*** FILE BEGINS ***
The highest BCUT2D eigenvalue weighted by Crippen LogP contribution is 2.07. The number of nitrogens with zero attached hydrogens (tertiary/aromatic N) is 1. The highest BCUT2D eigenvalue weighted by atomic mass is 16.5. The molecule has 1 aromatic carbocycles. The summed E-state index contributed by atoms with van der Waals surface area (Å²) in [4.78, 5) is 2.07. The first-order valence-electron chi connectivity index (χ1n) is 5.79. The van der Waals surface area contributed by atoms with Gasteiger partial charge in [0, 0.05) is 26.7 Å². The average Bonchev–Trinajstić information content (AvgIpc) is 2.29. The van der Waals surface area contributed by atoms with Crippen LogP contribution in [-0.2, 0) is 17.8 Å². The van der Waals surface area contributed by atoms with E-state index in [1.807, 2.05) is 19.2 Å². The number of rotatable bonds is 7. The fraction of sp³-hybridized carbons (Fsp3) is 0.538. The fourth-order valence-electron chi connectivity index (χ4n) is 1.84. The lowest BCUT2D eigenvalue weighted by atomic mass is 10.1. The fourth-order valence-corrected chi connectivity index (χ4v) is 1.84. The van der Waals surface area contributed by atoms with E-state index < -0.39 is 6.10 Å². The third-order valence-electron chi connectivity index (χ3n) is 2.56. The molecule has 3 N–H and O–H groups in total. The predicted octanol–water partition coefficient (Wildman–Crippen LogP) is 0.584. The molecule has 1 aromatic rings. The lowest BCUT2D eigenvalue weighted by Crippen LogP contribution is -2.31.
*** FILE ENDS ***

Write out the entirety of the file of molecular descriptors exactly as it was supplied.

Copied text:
The highest BCUT2D eigenvalue weighted by Crippen LogP contribution is 2.07. The number of nitrogens with zero attached hydrogens (tertiary/aromatic N) is 1. The highest BCUT2D eigenvalue weighted by atomic mass is 16.5. The molecule has 1 aromatic carbocycles. The summed E-state index contributed by atoms with van der Waals surface area (Å²) in [4.78, 5) is 2.07. The first-order valence-electron chi connectivity index (χ1n) is 5.79. The van der Waals surface area contributed by atoms with Gasteiger partial charge in [0, 0.05) is 26.7 Å². The average Bonchev–Trinajstić information content (AvgIpc) is 2.29. The van der Waals surface area contributed by atoms with Crippen LogP contribution in [-0.2, 0) is 17.8 Å². The van der Waals surface area contributed by atoms with E-state index in [1.807, 2.05) is 19.2 Å². The number of rotatable bonds is 7. The fraction of sp³-hybridized carbons (Fsp3) is 0.538. The fourth-order valence-electron chi connectivity index (χ4n) is 1.84. The lowest BCUT2D eigenvalue weighted by atomic mass is 10.1. The fourth-order valence-corrected chi connectivity index (χ4v) is 1.84. The van der Waals surface area contributed by atoms with E-state index < -0.39 is 6.10 Å². The third-order valence-electron chi connectivity index (χ3n) is 2.56. The molecule has 3 N–H and O–H groups in total. The predicted octanol–water partition coefficient (Wildman–Crippen LogP) is 0.584. The molecule has 1 aromatic rings. The lowest BCUT2D eigenvalue weighted by Crippen LogP contribution is -2.31.